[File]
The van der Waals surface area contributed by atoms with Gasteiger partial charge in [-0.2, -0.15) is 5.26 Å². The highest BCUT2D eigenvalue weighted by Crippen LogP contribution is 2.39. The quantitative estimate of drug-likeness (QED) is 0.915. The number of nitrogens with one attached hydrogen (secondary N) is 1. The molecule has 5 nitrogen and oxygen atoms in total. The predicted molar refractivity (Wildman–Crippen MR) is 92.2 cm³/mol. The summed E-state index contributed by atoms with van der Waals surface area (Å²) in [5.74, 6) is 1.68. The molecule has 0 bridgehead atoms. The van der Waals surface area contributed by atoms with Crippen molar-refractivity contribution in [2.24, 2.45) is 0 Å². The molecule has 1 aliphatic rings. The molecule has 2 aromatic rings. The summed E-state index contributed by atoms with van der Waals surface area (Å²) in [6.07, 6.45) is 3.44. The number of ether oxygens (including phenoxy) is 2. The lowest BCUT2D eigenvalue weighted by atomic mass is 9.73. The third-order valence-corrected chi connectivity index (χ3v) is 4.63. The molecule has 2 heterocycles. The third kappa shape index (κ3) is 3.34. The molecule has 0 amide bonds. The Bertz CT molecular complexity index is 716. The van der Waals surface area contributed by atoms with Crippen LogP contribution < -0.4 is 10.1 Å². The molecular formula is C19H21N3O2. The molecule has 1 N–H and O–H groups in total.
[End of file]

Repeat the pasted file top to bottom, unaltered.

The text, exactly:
The van der Waals surface area contributed by atoms with Gasteiger partial charge in [-0.2, -0.15) is 5.26 Å². The highest BCUT2D eigenvalue weighted by Crippen LogP contribution is 2.39. The quantitative estimate of drug-likeness (QED) is 0.915. The number of nitrogens with one attached hydrogen (secondary N) is 1. The molecule has 5 nitrogen and oxygen atoms in total. The predicted molar refractivity (Wildman–Crippen MR) is 92.2 cm³/mol. The summed E-state index contributed by atoms with van der Waals surface area (Å²) in [5.74, 6) is 1.68. The molecule has 0 bridgehead atoms. The van der Waals surface area contributed by atoms with Crippen molar-refractivity contribution in [2.24, 2.45) is 0 Å². The molecule has 1 aliphatic rings. The molecule has 2 aromatic rings. The summed E-state index contributed by atoms with van der Waals surface area (Å²) in [6.07, 6.45) is 3.44. The number of ether oxygens (including phenoxy) is 2. The lowest BCUT2D eigenvalue weighted by atomic mass is 9.73. The third-order valence-corrected chi connectivity index (χ3v) is 4.63. The molecule has 2 heterocycles. The third kappa shape index (κ3) is 3.34. The molecule has 0 amide bonds. The Bertz CT molecular complexity index is 716. The van der Waals surface area contributed by atoms with Crippen LogP contribution < -0.4 is 10.1 Å². The molecular formula is C19H21N3O2. The molecule has 1 N–H and O–H groups in total.